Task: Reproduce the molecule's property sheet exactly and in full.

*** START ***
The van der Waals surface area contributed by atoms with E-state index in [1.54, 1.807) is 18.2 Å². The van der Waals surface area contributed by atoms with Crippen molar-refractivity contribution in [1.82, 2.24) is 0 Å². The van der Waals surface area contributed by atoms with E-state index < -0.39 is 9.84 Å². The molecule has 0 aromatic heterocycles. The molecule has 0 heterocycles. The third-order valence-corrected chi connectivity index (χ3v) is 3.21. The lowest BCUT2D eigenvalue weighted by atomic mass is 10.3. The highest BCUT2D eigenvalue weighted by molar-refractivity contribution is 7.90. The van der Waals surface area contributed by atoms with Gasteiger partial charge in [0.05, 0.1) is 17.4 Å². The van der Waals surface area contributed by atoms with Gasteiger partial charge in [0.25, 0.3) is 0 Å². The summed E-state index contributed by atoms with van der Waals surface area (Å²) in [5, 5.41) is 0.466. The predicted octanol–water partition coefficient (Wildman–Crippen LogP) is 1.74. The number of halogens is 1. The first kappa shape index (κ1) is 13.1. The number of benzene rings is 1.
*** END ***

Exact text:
The van der Waals surface area contributed by atoms with E-state index in [1.54, 1.807) is 18.2 Å². The van der Waals surface area contributed by atoms with Crippen molar-refractivity contribution in [1.82, 2.24) is 0 Å². The van der Waals surface area contributed by atoms with E-state index < -0.39 is 9.84 Å². The molecule has 0 aromatic heterocycles. The molecule has 0 heterocycles. The third-order valence-corrected chi connectivity index (χ3v) is 3.21. The lowest BCUT2D eigenvalue weighted by atomic mass is 10.3. The highest BCUT2D eigenvalue weighted by molar-refractivity contribution is 7.90. The van der Waals surface area contributed by atoms with Gasteiger partial charge in [0.05, 0.1) is 17.4 Å². The van der Waals surface area contributed by atoms with Gasteiger partial charge in [0.25, 0.3) is 0 Å². The summed E-state index contributed by atoms with van der Waals surface area (Å²) in [5, 5.41) is 0.466. The predicted octanol–water partition coefficient (Wildman–Crippen LogP) is 1.74. The number of halogens is 1. The first kappa shape index (κ1) is 13.1. The number of benzene rings is 1.